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I see that this is a little old, but in case anyone reads this in the future, I just want to make sure they make an informed descision. I've always heard that header wraps are BAD NEWS!!! They keep TOO much heat in, and the header can't handle it, and will crack. And from what I hear, the Jeep 4.0 header is already a little prone to cracking. I know, the first time I heard that I was like "whatever", but I've read plenty of articles since then that have changed my mind. In fact, most header manufacturers will VOID the warranty if there is any evidence that header wrap was used. Here's one article I managed to go back and dig up http://www.centuryperformance.com/ex...e-spg-138.html

I'm not saying there may not be benefits to it too, but to me the drawbacks are far worse. You make your own descision on your Jeep, but hopefully make an informed one.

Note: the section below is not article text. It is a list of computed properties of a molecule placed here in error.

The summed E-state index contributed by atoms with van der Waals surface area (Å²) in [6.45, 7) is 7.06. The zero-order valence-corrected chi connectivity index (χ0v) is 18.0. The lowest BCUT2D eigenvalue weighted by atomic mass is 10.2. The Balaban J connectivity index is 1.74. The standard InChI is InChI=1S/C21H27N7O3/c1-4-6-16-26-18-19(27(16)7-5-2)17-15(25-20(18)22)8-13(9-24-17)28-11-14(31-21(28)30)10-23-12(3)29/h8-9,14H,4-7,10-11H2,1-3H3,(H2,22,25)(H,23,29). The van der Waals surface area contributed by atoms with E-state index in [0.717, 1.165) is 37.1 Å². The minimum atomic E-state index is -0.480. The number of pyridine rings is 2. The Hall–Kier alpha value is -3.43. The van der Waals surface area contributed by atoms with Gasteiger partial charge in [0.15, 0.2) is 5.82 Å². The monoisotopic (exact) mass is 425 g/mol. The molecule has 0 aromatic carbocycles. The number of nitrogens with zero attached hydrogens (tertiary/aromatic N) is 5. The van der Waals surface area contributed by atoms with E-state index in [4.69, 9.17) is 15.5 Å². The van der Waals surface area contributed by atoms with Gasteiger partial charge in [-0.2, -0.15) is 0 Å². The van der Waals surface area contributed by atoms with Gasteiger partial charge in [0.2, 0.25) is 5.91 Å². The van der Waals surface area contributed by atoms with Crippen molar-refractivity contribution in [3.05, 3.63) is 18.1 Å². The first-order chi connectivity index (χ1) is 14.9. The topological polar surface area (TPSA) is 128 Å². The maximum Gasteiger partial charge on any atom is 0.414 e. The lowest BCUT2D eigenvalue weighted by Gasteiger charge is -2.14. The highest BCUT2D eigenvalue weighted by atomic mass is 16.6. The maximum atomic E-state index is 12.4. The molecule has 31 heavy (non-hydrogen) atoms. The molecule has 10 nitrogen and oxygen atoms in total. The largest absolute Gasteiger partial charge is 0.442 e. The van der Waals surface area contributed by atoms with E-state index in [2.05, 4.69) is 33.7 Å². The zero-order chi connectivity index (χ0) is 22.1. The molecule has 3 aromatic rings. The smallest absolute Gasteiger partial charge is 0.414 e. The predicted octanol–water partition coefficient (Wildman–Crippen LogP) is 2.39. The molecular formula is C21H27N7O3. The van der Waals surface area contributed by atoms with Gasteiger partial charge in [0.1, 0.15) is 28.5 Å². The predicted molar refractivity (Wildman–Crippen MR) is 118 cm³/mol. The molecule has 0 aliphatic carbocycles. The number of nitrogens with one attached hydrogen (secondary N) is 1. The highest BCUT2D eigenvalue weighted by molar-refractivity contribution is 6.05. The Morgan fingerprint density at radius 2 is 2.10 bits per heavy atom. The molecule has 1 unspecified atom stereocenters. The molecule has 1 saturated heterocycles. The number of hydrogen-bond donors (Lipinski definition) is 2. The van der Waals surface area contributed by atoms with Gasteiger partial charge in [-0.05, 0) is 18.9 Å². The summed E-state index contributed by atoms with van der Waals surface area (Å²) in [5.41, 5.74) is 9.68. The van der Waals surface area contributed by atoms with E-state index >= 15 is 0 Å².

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Unread 07-08-2009, 03:32 PM   #12
fitbmxseries1
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Quote:
Originally Posted by sgv209 View Post
i dont have experience with header wrap on a jeep, but on the formula sae team at my school, we used header wrap on the race car until we realized that the header wrap keeps the heat in the pipe and our exhaust got so hot that we managed to crack our titanium header. After discovering this, we talked to a guy at a custom motorcycle shop in the area who said that it was almost unheard of to use header wrap on bikes. The high temps in the pipes tend to make them brittle and susceptible to cracking.